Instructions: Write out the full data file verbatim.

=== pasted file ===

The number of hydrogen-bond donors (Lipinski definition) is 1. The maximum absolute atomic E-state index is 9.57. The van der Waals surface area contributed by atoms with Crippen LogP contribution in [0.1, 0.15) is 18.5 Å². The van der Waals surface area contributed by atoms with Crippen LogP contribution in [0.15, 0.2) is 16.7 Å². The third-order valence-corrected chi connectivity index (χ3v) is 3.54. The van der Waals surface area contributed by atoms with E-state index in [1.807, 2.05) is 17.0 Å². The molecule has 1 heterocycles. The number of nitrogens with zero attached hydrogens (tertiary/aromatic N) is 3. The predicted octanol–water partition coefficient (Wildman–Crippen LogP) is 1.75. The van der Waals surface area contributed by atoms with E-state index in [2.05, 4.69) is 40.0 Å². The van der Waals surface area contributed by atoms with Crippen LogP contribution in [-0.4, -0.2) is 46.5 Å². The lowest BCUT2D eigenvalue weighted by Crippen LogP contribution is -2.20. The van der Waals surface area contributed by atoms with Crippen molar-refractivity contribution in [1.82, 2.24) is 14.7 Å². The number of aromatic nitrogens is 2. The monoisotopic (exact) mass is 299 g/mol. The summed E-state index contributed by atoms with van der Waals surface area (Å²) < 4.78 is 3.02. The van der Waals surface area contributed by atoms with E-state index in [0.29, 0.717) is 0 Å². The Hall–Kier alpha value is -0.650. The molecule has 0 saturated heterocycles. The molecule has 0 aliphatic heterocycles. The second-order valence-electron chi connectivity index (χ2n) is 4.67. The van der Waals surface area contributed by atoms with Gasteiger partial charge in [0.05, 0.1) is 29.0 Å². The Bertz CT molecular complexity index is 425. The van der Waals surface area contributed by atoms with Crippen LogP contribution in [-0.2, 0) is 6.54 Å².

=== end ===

The number of hydrogen-bond donors (Lipinski definition) is 1. The maximum absolute atomic E-state index is 9.57. The van der Waals surface area contributed by atoms with Crippen LogP contribution in [0.1, 0.15) is 18.5 Å². The van der Waals surface area contributed by atoms with Crippen LogP contribution in [0.15, 0.2) is 16.7 Å². The third-order valence-corrected chi connectivity index (χ3v) is 3.54. The van der Waals surface area contributed by atoms with E-state index in [1.807, 2.05) is 17.0 Å². The molecule has 1 heterocycles. The number of nitrogens with zero attached hydrogens (tertiary/aromatic N) is 3. The predicted octanol–water partition coefficient (Wildman–Crippen LogP) is 1.75. The van der Waals surface area contributed by atoms with E-state index in [2.05, 4.69) is 40.0 Å². The van der Waals surface area contributed by atoms with Crippen LogP contribution in [-0.4, -0.2) is 46.5 Å². The lowest BCUT2D eigenvalue weighted by Crippen LogP contribution is -2.20. The van der Waals surface area contributed by atoms with Crippen molar-refractivity contribution in [1.82, 2.24) is 14.7 Å². The number of aromatic nitrogens is 2. The monoisotopic (exact) mass is 299 g/mol. The summed E-state index contributed by atoms with van der Waals surface area (Å²) < 4.78 is 3.02. The van der Waals surface area contributed by atoms with E-state index in [0.29, 0.717) is 0 Å². The Hall–Kier alpha value is -0.650. The molecule has 0 saturated heterocycles. The molecule has 0 aliphatic heterocycles. The second-order valence-electron chi connectivity index (χ2n) is 4.67. The van der Waals surface area contributed by atoms with Gasteiger partial charge in [0.05, 0.1) is 29.0 Å². The Bertz CT molecular complexity index is 425. The van der Waals surface area contributed by atoms with Crippen LogP contribution in [-0.2, 0) is 6.54 Å².